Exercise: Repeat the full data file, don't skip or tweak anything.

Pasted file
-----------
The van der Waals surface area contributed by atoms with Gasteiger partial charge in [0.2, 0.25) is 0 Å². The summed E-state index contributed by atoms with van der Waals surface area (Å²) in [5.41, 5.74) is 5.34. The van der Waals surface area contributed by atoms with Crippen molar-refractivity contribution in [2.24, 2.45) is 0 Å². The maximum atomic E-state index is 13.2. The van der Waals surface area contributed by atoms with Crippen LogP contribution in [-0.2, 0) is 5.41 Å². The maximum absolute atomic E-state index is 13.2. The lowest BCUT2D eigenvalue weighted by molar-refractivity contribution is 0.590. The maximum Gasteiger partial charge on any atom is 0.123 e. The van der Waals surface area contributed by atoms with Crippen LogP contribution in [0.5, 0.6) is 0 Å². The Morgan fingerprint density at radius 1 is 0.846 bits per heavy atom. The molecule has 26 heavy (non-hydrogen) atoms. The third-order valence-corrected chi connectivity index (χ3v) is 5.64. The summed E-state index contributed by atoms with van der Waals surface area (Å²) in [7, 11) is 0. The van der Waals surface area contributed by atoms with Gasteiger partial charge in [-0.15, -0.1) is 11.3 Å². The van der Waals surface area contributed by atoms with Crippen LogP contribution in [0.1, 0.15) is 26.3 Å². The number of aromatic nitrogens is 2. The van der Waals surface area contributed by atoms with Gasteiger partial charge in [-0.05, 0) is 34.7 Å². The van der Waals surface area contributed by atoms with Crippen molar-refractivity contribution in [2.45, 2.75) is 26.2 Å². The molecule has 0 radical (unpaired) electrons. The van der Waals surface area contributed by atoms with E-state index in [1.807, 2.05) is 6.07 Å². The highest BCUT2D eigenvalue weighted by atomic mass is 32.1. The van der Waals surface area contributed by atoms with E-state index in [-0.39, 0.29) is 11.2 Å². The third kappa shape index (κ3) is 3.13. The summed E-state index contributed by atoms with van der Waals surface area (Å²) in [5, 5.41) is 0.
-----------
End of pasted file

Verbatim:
The van der Waals surface area contributed by atoms with Gasteiger partial charge in [0.2, 0.25) is 0 Å². The summed E-state index contributed by atoms with van der Waals surface area (Å²) in [5.41, 5.74) is 5.34. The van der Waals surface area contributed by atoms with Crippen molar-refractivity contribution in [2.24, 2.45) is 0 Å². The maximum atomic E-state index is 13.2. The van der Waals surface area contributed by atoms with Crippen LogP contribution in [-0.2, 0) is 5.41 Å². The maximum absolute atomic E-state index is 13.2. The lowest BCUT2D eigenvalue weighted by molar-refractivity contribution is 0.590. The maximum Gasteiger partial charge on any atom is 0.123 e. The van der Waals surface area contributed by atoms with Crippen LogP contribution in [0.5, 0.6) is 0 Å². The Morgan fingerprint density at radius 1 is 0.846 bits per heavy atom. The molecule has 26 heavy (non-hydrogen) atoms. The third-order valence-corrected chi connectivity index (χ3v) is 5.64. The summed E-state index contributed by atoms with van der Waals surface area (Å²) in [7, 11) is 0. The van der Waals surface area contributed by atoms with Gasteiger partial charge in [-0.15, -0.1) is 11.3 Å². The van der Waals surface area contributed by atoms with Crippen LogP contribution in [0.1, 0.15) is 26.3 Å². The number of aromatic nitrogens is 2. The van der Waals surface area contributed by atoms with Gasteiger partial charge in [-0.05, 0) is 34.7 Å². The van der Waals surface area contributed by atoms with Crippen molar-refractivity contribution in [2.45, 2.75) is 26.2 Å². The molecule has 0 radical (unpaired) electrons. The van der Waals surface area contributed by atoms with E-state index in [1.807, 2.05) is 6.07 Å². The highest BCUT2D eigenvalue weighted by atomic mass is 32.1. The van der Waals surface area contributed by atoms with E-state index in [-0.39, 0.29) is 11.2 Å². The third kappa shape index (κ3) is 3.13. The summed E-state index contributed by atoms with van der Waals surface area (Å²) in [5, 5.41) is 0.